At the risk of stating the obvious, being an engineering manager (EM) and an individual contributor (IC) are different jobs. An IC is responsible for developing high-quality software that serves customers’ needs. An EM is responsible for ensuring that the company’s resources are leveraged effectively to achieve its goals. Manager concern themselves with ensuring that their team’s processes are effective, that people are in high-impact roles, and that those in their reporting structure are growing to deliver more impact in the future.

This distinction is particularly challenging for new EMs, almost all of whom transition from senior IC roles. Often, these new EMs were previously technical leaders on their respective teams. The primary advantage of switching from IC to EM on the same team is that one has to learn a new role (management) but doesn’t also have to get to know the team’s processes, people, and dependencies. Indeed, many companies won’t hire someone into a first-time management role externally because ramping up a team, role, and company at the same time sets the new hire up for failure.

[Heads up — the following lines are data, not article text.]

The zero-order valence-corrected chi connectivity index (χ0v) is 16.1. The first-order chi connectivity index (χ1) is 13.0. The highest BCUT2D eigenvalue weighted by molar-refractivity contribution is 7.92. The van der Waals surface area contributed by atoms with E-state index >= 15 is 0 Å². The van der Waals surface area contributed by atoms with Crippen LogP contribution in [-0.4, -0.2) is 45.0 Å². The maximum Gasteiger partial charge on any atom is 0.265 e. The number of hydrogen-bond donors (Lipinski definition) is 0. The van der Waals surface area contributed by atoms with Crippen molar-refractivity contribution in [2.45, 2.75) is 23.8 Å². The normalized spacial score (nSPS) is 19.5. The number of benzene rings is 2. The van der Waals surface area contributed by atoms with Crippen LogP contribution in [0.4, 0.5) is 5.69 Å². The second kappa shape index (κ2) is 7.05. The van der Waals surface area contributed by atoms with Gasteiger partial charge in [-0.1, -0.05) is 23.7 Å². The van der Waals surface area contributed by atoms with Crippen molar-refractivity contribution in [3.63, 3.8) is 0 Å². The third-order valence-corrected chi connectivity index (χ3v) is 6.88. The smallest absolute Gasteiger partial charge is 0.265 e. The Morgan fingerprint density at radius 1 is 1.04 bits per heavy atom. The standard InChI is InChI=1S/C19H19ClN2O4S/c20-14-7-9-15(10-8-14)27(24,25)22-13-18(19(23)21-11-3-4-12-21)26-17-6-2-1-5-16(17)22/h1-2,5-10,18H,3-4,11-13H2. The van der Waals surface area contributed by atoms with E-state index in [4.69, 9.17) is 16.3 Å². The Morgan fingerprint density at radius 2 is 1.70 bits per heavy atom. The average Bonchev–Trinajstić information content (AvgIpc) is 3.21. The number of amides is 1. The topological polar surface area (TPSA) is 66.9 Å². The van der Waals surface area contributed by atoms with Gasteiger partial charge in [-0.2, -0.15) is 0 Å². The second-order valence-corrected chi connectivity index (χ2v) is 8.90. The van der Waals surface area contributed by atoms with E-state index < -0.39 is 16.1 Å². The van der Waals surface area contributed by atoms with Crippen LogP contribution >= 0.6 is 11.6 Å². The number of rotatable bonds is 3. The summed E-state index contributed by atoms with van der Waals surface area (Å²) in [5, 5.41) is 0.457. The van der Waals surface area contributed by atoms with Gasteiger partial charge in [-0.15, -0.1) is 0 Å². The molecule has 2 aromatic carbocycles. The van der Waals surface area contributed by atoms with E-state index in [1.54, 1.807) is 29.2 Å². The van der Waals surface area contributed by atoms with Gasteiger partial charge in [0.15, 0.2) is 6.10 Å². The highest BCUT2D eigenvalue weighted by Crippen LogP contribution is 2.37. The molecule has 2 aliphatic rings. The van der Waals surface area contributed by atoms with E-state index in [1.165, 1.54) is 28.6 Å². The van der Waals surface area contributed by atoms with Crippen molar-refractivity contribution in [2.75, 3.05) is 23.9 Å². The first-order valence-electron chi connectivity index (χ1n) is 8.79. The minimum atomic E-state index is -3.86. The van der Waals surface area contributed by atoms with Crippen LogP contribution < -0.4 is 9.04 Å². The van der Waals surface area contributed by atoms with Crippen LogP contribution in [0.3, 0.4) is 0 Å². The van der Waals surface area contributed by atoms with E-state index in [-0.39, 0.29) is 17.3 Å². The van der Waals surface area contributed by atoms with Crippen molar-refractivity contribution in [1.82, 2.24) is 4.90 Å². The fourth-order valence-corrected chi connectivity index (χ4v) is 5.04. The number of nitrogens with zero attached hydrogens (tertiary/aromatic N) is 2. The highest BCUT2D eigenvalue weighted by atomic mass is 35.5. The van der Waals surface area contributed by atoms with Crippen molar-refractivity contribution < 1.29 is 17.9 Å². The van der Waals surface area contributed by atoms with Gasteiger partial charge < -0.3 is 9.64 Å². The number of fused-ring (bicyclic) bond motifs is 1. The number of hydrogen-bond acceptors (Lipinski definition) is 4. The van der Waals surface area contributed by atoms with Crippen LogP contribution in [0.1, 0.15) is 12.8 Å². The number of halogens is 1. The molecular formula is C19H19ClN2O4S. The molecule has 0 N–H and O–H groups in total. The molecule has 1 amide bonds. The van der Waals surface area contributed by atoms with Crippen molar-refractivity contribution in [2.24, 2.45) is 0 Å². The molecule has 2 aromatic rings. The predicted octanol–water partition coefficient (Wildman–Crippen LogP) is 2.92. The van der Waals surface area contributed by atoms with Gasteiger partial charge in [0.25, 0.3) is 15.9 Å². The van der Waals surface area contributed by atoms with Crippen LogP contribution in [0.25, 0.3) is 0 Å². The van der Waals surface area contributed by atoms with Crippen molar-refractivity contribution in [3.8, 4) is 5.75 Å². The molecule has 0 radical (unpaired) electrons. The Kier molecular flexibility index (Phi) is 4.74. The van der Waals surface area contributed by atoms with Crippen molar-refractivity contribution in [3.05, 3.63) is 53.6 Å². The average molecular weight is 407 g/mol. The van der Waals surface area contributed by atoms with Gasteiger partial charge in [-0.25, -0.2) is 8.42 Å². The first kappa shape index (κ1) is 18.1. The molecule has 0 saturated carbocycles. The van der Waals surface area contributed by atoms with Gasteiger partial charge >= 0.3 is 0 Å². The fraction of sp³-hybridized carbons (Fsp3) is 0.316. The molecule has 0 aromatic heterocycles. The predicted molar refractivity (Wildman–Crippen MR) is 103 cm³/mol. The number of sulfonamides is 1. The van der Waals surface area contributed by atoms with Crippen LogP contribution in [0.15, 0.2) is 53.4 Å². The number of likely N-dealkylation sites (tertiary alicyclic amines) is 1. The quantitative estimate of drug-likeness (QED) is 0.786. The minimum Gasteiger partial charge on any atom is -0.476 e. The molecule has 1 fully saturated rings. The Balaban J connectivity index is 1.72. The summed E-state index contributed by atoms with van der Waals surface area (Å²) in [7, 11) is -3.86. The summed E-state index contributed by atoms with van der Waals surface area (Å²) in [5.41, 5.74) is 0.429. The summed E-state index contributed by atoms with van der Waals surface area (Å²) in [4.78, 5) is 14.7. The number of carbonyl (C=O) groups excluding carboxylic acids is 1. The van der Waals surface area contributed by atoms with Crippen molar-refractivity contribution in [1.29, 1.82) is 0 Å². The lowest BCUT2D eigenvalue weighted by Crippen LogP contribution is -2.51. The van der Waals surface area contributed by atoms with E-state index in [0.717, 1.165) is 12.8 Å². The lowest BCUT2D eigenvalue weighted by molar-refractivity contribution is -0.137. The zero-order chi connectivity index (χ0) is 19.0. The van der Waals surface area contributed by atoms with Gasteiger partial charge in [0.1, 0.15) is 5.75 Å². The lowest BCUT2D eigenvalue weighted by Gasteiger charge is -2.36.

Unfortunately, the advantage of familiarity with one’s team carries with it significant risk to one’s successful transition to an EM role. Since a new EM is often previously a senior IC on the team, it can be challenging to let go those responsibilities (e.g. setting technical direction, ensuring a high quality bar for the team’s output) when moving to a completely different role. I’ve seen several IC-to-EM converts who have fallen into the trap of feeling compelled to play both their new management role in addition to the technical leadership role they played on the team when they were an IC. Without good mentorship, new EMs may try to do both jobs at the same time, burning out and doing neither job particularly well.

I fell into this same trap when I first moved into management and received an unexpected blessing to extricate myself. After about a year of experience as an EM for an infrastructure team, I transitioned to managing a team of full-stack web developers. As one might tell from looking at this website, my web development skills are miserable.

Not having the advantage of being one of the best ICs on the team took away my crutch and forced me to embrace my role as an EM, leveraging ICs on the team to set technical direction and ensure that the team was delivering high-quality results. I had to find ways to validate the technical direction and quality of the team’s output without doing the work myself.

Since each situation is unique, I can’t prescribe the right time to consider transitioning to a management role beyond one’s own personal expertise, and it may happen naturally, anyway. Personally, having experienced both managing with and without domain expertise has been a valuable lesson, ultimately both accelerating my own growth as a manager and enabling me to coach new EMs facing the same struggles.